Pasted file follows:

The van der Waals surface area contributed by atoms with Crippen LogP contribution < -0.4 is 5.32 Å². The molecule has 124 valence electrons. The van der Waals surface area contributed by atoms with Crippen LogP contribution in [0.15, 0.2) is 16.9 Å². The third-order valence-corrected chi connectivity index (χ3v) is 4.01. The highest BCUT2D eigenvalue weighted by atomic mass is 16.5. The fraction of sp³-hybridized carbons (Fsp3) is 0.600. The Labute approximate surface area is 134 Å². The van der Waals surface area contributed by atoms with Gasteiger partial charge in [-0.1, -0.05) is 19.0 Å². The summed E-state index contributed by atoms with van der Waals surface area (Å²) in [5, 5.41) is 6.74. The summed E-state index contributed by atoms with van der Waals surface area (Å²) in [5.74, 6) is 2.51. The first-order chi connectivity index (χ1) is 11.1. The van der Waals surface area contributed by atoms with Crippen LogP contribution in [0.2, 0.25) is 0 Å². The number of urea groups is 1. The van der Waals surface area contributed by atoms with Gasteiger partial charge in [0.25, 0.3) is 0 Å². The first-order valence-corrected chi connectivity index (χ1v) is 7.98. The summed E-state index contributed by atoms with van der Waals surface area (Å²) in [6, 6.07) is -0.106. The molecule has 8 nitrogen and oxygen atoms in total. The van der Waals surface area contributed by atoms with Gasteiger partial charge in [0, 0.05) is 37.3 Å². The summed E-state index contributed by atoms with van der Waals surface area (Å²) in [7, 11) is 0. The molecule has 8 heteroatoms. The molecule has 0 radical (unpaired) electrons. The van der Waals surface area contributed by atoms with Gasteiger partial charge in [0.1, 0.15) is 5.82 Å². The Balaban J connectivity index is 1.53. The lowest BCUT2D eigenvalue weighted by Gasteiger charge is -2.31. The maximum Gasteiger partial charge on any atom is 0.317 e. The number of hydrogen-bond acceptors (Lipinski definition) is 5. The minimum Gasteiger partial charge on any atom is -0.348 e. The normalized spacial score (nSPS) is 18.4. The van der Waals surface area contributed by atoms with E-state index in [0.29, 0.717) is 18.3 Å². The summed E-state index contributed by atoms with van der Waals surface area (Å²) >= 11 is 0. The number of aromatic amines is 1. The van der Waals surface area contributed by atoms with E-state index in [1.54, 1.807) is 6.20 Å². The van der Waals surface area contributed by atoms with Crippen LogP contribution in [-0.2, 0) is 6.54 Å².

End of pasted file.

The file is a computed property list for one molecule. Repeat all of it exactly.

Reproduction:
The van der Waals surface area contributed by atoms with Crippen LogP contribution < -0.4 is 5.32 Å². The molecule has 124 valence electrons. The van der Waals surface area contributed by atoms with Crippen LogP contribution in [0.15, 0.2) is 16.9 Å². The third-order valence-corrected chi connectivity index (χ3v) is 4.01. The highest BCUT2D eigenvalue weighted by atomic mass is 16.5. The fraction of sp³-hybridized carbons (Fsp3) is 0.600. The Labute approximate surface area is 134 Å². The van der Waals surface area contributed by atoms with Gasteiger partial charge in [-0.1, -0.05) is 19.0 Å². The summed E-state index contributed by atoms with van der Waals surface area (Å²) in [5, 5.41) is 6.74. The summed E-state index contributed by atoms with van der Waals surface area (Å²) in [5.74, 6) is 2.51. The first-order chi connectivity index (χ1) is 11.1. The van der Waals surface area contributed by atoms with Crippen LogP contribution in [0.2, 0.25) is 0 Å². The number of urea groups is 1. The van der Waals surface area contributed by atoms with Gasteiger partial charge in [0.25, 0.3) is 0 Å². The first-order valence-corrected chi connectivity index (χ1v) is 7.98. The summed E-state index contributed by atoms with van der Waals surface area (Å²) in [6, 6.07) is -0.106. The molecule has 8 nitrogen and oxygen atoms in total. The van der Waals surface area contributed by atoms with Gasteiger partial charge in [0, 0.05) is 37.3 Å². The summed E-state index contributed by atoms with van der Waals surface area (Å²) in [7, 11) is 0. The molecule has 8 heteroatoms. The molecule has 0 radical (unpaired) electrons. The van der Waals surface area contributed by atoms with Gasteiger partial charge in [0.1, 0.15) is 5.82 Å². The Balaban J connectivity index is 1.53. The lowest BCUT2D eigenvalue weighted by Gasteiger charge is -2.31. The maximum Gasteiger partial charge on any atom is 0.317 e. The number of hydrogen-bond acceptors (Lipinski definition) is 5. The minimum Gasteiger partial charge on any atom is -0.348 e. The normalized spacial score (nSPS) is 18.4. The van der Waals surface area contributed by atoms with E-state index in [0.29, 0.717) is 18.3 Å². The summed E-state index contributed by atoms with van der Waals surface area (Å²) >= 11 is 0. The number of aromatic amines is 1. The van der Waals surface area contributed by atoms with E-state index in [1.54, 1.807) is 6.20 Å². The van der Waals surface area contributed by atoms with Crippen LogP contribution in [-0.2, 0) is 6.54 Å².